Seed World

5 Ways to Determine the Success of Your Inoculants + How to Plan for Next Year

VP of Ag Science,
Heliae® Agriculture

Dr. Cassidy Million serves as the VP of Ag Science, where she champions industry outreach, agronomy trials and product training for the company’s portfolio of microalgae solutions: PhycoTerra®. Dr. Million has served the industry in plant nutrition and soil product research and the USDA as a plant pathologist. Million earned both her master’s and doctorate in plant pathology and phytopathology from The Ohio State University and holds a bachelor’s degree in biology with a minor in plant science from Indiana University Southeast.

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Growers know applying inoculants can enhance N-fixation, boost yields, reduce stress, and protect young crops. But, how do you know if they worked?

Here are five ways to determine the efficacy of your inoculants, and how to plan for next year’s success. 

#1: Determine the mode-of-action of your inoculant

Inoculants support seeds for a healthy start. Not all inoculants do this in the same way. It’s important to know the function of your inoculants to determine their performance. 

Inoculants can be classified as biofertilizers, bioherbicides, biopesticides, and biocontrol agents. Depending on the inoculants, these microbial inoculants may promote plant growth, or play a role in pest, disease, and weed control. You can’t measure a biofertilizer’s effectiveness as its ability to ward off harmful larva, as deterring pests isn’t its intended use. 

Once you know the mode-of-action, you’ll have parameters to evaluate effectiveness. 

#2: Evaluate field conditions 

While inoculation can protect young crops from many things, it can’t protect them from everything like harmful environmental conditions or farming practices. 

Irregular or extreme weather, like flooding, can kill inoculants, such as rhizobia. Soil temperature can also impact inoculants as dramatic temperatures can cause reduced stand or increased stress. 

Tilling practices (no-till, partial-till, or tilled) can affect stand efficacy as stand issues can occur via soil compaction.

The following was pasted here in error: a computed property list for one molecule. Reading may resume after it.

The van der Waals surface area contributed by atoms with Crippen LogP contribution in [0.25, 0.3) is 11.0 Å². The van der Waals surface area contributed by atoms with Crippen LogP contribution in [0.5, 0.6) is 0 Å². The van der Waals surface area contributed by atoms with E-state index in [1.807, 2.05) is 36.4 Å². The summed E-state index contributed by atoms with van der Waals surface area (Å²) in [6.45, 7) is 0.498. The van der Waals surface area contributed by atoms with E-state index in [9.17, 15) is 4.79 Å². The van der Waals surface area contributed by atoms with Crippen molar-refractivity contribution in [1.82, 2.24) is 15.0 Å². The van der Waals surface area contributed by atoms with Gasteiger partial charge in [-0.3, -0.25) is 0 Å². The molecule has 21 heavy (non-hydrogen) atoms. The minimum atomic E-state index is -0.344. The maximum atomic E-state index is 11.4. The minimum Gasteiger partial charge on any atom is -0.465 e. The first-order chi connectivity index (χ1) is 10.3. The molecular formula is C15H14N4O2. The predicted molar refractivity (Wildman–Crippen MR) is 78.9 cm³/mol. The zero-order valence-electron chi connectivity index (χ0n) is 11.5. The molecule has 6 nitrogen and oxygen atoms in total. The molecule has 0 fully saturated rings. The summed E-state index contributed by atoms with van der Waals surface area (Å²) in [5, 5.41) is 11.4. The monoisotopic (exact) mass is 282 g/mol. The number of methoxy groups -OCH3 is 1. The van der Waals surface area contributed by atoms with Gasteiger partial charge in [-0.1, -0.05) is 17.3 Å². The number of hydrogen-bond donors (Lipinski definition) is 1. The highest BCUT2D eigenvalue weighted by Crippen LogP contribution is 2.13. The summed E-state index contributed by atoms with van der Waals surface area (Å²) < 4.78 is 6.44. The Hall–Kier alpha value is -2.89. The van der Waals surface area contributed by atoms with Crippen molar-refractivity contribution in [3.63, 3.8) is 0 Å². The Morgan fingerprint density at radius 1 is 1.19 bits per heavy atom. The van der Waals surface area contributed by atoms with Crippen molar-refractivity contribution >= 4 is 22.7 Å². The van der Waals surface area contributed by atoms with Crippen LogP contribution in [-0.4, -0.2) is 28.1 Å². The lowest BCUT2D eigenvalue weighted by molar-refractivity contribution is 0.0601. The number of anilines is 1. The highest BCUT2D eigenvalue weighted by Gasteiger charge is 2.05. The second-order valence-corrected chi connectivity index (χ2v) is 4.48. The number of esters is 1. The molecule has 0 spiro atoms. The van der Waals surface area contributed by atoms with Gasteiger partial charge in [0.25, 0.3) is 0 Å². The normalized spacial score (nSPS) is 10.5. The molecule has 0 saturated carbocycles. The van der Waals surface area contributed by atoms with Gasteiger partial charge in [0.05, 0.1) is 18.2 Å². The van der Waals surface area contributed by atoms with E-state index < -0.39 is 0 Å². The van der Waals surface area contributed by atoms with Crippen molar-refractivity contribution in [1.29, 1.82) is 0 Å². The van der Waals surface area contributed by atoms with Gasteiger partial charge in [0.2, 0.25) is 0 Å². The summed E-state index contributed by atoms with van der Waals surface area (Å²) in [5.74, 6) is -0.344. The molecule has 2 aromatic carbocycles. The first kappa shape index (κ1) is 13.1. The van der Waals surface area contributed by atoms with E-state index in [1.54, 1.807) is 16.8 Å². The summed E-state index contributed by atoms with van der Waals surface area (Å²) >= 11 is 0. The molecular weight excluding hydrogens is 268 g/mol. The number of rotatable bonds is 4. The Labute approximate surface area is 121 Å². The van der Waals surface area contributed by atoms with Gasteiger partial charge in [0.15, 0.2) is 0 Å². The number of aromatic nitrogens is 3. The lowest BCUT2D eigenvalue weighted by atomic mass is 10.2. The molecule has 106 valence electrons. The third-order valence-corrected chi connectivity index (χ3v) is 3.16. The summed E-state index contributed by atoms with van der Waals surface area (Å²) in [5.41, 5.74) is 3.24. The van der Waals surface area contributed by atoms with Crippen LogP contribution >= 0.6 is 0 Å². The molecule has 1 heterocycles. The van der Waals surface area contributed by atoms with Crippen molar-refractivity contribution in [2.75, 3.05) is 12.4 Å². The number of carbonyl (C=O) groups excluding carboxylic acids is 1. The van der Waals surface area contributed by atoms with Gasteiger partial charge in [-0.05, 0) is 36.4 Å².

#3: Make a measurement plan

Historical data will inform what is and isn’t working when it comes to your inoculants. Gather the information you can from this year, and track the following next year:

  • Emergence date
  • Evenness of emergence
  • Plant vigor/size
  • Root development
  • Stand
  • Yield 

#4: Next year, compare inoculants with test groups

Conduct a side-by-side test, or a treated vs. untreated field. 

For the side-by-side test, plant a strip or section of the field with treated seed with inoculants, and plant untreated seed on an adjacent section of the same field. Do this at multiple locations in your fields to get an average across multiple acres. 

For a treated vs. untreated field test, add inoculants to one field and leave a different field untreated. Or, alternatively, divide one field in half with treated and untreated seeds. Note drainage issues, nutrient levels, pest pressure, and crop rotations that could affect the outcome.  

#5: Consider a seed microbial food

If your fields are prone to excess water, increased salinity, or irregular temperature, invest in a soil or seed microbial food to support soil structure and inoculant survival. Healthier soil supports healthier plants, so your crops can support inoculant N-fixation earlier. 

Look for a seed treatment that will provide a balanced meal to the seed and soil microbes with a high mixability with your current seed treatment plan, and proven results to support inoculants. 

One year usually isn’t enough time to determine how well your inoculants worked. This data can give you a baseline to test against next year. Compile your data over time to create a successful seed treatment mix for your crops.